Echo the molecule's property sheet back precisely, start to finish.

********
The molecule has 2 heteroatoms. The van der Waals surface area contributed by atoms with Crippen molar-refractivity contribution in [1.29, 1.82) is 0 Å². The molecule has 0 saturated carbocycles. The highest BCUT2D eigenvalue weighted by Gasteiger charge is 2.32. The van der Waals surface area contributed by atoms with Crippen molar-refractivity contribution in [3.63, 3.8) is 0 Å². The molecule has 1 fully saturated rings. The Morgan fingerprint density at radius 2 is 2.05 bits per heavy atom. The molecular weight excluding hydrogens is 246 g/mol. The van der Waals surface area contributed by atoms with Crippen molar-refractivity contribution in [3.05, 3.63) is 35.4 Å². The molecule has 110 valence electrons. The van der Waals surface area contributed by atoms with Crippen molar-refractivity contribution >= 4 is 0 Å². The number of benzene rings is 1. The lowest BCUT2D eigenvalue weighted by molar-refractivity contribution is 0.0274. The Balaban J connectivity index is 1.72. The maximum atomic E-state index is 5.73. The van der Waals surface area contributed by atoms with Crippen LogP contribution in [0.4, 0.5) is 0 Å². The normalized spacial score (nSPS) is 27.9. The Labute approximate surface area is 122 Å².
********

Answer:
The molecule has 2 heteroatoms. The van der Waals surface area contributed by atoms with Crippen molar-refractivity contribution in [1.29, 1.82) is 0 Å². The molecule has 0 saturated carbocycles. The highest BCUT2D eigenvalue weighted by Gasteiger charge is 2.32. The van der Waals surface area contributed by atoms with Crippen molar-refractivity contribution in [3.63, 3.8) is 0 Å². The molecule has 1 fully saturated rings. The Morgan fingerprint density at radius 2 is 2.05 bits per heavy atom. The molecular weight excluding hydrogens is 246 g/mol. The van der Waals surface area contributed by atoms with Crippen molar-refractivity contribution in [3.05, 3.63) is 35.4 Å². The molecule has 110 valence electrons. The van der Waals surface area contributed by atoms with Crippen molar-refractivity contribution >= 4 is 0 Å². The number of benzene rings is 1. The lowest BCUT2D eigenvalue weighted by molar-refractivity contribution is 0.0274. The Balaban J connectivity index is 1.72. The maximum atomic E-state index is 5.73. The van der Waals surface area contributed by atoms with Crippen LogP contribution in [0.4, 0.5) is 0 Å². The normalized spacial score (nSPS) is 27.9. The Labute approximate surface area is 122 Å².